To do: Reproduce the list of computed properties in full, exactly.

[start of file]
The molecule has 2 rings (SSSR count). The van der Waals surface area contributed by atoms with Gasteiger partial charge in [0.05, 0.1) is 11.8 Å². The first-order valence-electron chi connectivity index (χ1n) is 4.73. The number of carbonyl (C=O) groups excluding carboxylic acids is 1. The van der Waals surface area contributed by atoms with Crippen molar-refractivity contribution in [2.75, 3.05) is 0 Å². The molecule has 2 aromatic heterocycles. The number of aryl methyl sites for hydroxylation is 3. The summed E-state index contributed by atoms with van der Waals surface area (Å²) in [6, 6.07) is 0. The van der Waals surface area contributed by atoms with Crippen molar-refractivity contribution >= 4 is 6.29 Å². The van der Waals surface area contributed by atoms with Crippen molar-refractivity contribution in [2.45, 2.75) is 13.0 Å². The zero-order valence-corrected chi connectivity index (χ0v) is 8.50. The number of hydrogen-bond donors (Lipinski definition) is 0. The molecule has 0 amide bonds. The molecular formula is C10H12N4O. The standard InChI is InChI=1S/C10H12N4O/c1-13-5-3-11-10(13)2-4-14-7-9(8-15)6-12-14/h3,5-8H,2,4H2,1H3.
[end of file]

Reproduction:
The molecule has 2 rings (SSSR count). The van der Waals surface area contributed by atoms with Gasteiger partial charge in [0.05, 0.1) is 11.8 Å². The first-order valence-electron chi connectivity index (χ1n) is 4.73. The number of carbonyl (C=O) groups excluding carboxylic acids is 1. The van der Waals surface area contributed by atoms with Crippen molar-refractivity contribution in [2.75, 3.05) is 0 Å². The molecule has 2 aromatic heterocycles. The number of aryl methyl sites for hydroxylation is 3. The summed E-state index contributed by atoms with van der Waals surface area (Å²) in [6, 6.07) is 0. The van der Waals surface area contributed by atoms with Crippen molar-refractivity contribution >= 4 is 6.29 Å². The van der Waals surface area contributed by atoms with Crippen molar-refractivity contribution in [2.45, 2.75) is 13.0 Å². The zero-order valence-corrected chi connectivity index (χ0v) is 8.50. The number of hydrogen-bond donors (Lipinski definition) is 0. The molecule has 0 amide bonds. The molecular formula is C10H12N4O. The standard InChI is InChI=1S/C10H12N4O/c1-13-5-3-11-10(13)2-4-14-7-9(8-15)6-12-14/h3,5-8H,2,4H2,1H3.